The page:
By Deborah Worchel. Photo by Pam Leypoldt
Listening to award-winning writer Jonathon King talk, it is hard to believe that there was ever a time he didn’t know he was a writer and storyteller. Tall and lanky, it’s easy to see the former basketball player in him. As he selects a table where he has both a clear view of everyone coming and going from the coffee shop and his own back safely against the wall, it’s also easy to see the somewhat hardened crime reporter. As soon as he begins to talk, however, the cadence and descriptive ability of a natural born storyteller emerge, despite his protestations that it took him years to know he had it in him. He is quick to tell me that his first summer in Ocean City, when he lived with his college roommate Scott Erb and the Erb family, was the spark that lit his creative streak and set him down the long path to becoming a writer.
“Scott’s entire family was art inclined,” Jonathon said. “His mother was a school teacher, his sisters were both artistic, and his brother was an art major. I never knew such possibilities existed and I had never seen so many books in one house before in my life. I went on to become a much bigger reader because of that summer.”
His favorite books to read remained those he had been introduced to nearly by accident in a high school class he refers to as “reading for jocks.”
“On game days, the jocks would all be put in a classroom and told to just sit quietly and read to relax before our games. I put my hand into the box of books and pulled out Deep Blue Goodbye, by John MacDonald, a crime novel set in Florida. I thought, ‘Hey, books are kind of cool,’ and so the next week I pulled out another by him. Then I started spending my own money for his stuff.”
A native of Lansing, Michigan, Jonathon has some traits in common with Cuthbert, the main character in his new historical fiction novel, The Sindia Promise: Life After The Shipwreck, which debuts this month.
“Like Cuthbert, I am an unapologetic working class guy. If I am not working, I am not happy.” He holds his hands out for emphasis and continues, “There is a huge part of the Ocean City population that does that, the same thing, especially the year round population. That’s my background, and that’s what I connect with. But I think every writer does that, spills himself out onto the page.”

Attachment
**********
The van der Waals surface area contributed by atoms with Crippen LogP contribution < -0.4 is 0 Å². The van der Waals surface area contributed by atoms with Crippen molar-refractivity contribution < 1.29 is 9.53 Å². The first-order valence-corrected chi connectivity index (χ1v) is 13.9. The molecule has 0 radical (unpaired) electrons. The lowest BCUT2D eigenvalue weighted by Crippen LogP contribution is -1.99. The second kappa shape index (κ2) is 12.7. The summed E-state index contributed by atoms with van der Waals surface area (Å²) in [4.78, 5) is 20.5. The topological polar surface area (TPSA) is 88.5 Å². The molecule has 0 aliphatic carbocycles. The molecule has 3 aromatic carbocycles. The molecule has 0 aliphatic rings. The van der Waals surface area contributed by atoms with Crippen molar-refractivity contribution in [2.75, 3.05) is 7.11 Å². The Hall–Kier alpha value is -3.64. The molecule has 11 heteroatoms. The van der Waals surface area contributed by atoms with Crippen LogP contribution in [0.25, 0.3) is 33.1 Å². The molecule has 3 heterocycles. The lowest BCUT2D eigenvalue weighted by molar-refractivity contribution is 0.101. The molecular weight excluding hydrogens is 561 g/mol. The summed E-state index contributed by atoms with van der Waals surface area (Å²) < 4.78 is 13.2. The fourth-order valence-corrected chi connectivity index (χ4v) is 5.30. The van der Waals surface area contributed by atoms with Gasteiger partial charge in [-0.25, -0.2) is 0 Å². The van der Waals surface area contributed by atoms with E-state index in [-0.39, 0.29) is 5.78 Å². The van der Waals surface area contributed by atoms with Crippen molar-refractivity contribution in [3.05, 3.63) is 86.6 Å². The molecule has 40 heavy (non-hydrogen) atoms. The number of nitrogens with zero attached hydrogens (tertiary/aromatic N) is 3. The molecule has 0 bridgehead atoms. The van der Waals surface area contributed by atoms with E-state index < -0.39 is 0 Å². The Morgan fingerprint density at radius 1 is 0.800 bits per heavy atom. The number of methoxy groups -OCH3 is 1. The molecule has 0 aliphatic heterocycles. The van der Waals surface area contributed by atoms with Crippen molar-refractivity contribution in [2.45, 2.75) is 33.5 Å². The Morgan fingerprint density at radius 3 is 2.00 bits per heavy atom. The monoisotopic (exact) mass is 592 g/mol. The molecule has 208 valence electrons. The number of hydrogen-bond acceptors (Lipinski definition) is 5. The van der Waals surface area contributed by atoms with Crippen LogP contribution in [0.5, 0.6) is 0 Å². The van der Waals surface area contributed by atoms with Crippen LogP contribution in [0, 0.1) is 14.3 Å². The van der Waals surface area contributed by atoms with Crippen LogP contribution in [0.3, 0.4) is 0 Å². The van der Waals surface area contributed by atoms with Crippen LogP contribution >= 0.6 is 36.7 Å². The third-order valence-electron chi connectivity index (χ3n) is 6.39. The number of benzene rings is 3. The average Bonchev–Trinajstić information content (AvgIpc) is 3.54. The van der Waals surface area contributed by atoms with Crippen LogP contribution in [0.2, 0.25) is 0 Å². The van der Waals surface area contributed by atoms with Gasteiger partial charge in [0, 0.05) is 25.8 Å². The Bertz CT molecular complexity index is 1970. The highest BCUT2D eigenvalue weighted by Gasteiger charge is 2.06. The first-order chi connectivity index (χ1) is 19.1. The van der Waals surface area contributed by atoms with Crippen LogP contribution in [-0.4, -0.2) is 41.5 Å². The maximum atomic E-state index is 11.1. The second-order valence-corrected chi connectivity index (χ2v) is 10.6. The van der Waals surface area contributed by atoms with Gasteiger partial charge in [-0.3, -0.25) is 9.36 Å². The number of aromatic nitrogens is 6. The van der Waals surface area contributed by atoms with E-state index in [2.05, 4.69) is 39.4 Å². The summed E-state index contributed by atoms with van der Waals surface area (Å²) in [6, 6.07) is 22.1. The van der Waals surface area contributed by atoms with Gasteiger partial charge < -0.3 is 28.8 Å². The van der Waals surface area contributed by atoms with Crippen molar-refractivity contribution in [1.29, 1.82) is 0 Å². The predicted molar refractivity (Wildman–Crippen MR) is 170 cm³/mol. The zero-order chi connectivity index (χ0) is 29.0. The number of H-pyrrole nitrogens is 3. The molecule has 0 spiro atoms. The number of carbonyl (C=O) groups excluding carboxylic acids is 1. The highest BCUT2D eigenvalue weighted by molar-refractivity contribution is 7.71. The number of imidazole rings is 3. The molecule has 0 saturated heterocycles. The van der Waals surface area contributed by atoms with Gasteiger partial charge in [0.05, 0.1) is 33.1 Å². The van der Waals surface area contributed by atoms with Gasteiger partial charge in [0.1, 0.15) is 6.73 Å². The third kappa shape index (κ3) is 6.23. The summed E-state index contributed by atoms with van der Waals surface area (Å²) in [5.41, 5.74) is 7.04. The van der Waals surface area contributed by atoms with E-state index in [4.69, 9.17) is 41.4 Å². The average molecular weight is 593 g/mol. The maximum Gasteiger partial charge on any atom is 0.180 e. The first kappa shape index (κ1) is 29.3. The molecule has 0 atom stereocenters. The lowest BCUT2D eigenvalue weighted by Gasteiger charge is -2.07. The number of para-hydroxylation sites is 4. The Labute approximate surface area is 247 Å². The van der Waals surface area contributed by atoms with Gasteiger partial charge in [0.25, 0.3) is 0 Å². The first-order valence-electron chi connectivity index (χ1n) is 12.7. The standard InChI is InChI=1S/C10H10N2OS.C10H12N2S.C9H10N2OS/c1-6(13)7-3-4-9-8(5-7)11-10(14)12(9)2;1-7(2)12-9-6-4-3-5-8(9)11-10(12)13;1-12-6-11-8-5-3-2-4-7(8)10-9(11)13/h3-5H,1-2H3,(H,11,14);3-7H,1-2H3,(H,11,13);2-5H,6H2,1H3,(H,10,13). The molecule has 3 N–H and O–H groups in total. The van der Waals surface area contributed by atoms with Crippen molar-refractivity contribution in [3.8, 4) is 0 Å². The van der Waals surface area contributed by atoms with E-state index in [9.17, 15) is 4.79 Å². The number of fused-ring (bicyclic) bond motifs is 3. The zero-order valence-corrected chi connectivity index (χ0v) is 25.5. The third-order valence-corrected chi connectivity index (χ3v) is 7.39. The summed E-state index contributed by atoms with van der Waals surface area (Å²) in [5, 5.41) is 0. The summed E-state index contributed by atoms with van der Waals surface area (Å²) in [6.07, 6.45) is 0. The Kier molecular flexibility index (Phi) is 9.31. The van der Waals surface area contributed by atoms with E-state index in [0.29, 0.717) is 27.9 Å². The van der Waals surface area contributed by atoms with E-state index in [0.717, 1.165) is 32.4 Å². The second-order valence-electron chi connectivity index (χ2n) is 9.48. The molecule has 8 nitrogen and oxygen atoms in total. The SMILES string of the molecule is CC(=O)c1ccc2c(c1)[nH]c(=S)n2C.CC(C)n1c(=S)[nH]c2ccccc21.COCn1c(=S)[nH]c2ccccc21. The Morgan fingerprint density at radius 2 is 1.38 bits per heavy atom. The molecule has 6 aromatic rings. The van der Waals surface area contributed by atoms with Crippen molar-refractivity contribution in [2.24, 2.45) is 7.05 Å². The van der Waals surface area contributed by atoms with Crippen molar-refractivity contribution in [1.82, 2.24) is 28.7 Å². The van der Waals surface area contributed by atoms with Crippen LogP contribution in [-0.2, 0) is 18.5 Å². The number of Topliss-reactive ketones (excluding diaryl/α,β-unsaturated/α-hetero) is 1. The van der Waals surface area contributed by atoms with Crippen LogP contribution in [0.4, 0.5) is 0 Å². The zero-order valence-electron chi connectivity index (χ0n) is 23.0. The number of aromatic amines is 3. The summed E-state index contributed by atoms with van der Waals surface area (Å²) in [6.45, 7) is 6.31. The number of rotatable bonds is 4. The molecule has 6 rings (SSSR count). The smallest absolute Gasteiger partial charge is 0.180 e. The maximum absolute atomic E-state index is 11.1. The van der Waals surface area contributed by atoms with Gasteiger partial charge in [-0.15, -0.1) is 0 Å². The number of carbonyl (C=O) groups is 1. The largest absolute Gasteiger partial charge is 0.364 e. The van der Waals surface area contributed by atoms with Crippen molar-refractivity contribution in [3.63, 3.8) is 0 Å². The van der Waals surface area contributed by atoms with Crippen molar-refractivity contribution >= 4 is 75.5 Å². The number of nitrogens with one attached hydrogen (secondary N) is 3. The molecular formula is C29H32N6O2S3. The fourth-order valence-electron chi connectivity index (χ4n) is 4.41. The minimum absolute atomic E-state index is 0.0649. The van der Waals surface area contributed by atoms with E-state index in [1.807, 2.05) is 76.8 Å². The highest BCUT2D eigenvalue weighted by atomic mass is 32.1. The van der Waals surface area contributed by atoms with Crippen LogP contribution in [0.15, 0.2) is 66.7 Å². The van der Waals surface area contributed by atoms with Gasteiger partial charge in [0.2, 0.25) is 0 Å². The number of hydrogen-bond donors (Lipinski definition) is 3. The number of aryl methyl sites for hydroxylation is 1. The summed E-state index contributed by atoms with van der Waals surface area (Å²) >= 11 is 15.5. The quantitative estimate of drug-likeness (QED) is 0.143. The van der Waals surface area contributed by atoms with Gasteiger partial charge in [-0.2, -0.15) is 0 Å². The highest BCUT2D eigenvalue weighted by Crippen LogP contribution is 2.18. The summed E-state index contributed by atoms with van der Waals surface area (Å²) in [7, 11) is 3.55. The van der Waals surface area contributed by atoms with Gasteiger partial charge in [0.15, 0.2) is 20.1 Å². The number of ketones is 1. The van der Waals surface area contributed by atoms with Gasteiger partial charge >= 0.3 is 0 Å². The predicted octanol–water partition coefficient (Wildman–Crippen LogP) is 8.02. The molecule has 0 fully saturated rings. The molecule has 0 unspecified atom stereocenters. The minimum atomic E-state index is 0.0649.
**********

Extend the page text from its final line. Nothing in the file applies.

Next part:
Similarly, the main character, Max Freeman, in the eponymous series which made Jonathon King a name in the writing world, is based on a real person whom Jonathon knew and worked with during his time as a crime reporter.
He rolled his eyes a little and said, “I once had an editor ask me, ‘Now, would he really do that?’ and I could say, ‘Well, yes he would, because I have seen it happen.” He pauses, take a sip of coffee and continues, “There’s very little in my books that I didn’t actually see. I try to change the names to protect the innocent.”
Prior to becoming a novel writer, or even a crime writer for the newspaper, Jonathon dropped out of college.
“After a second summer on the Ocean City Beach Patrol with Scott, I just decided I wasn’t going back to school in the fall when he did,” said Jonathon. “So I started my wandering phase, picking up odd jobs across the country from September to June.”
Two things remained constant during this time. He always knew he would return to Ocean City for the summer as a member of the OC Beach Patrol, and as he traveled, the first thing he did in each new town was read the local newspaper.
Though it may have surprised him at the time, what happened next for Jonathon now seems to make perfect sense. He decided to stay in Ocean City for the winter and got a job painting houses.
“Not exactly art,” he laughs, “I still didn’t know I had that in me yet. But that winter, I did see an ad in the Ocean City Sentinel for a newspaper writer’s class at the community center. I thought to myself, ‘I bet I can do this’ and I signed up.”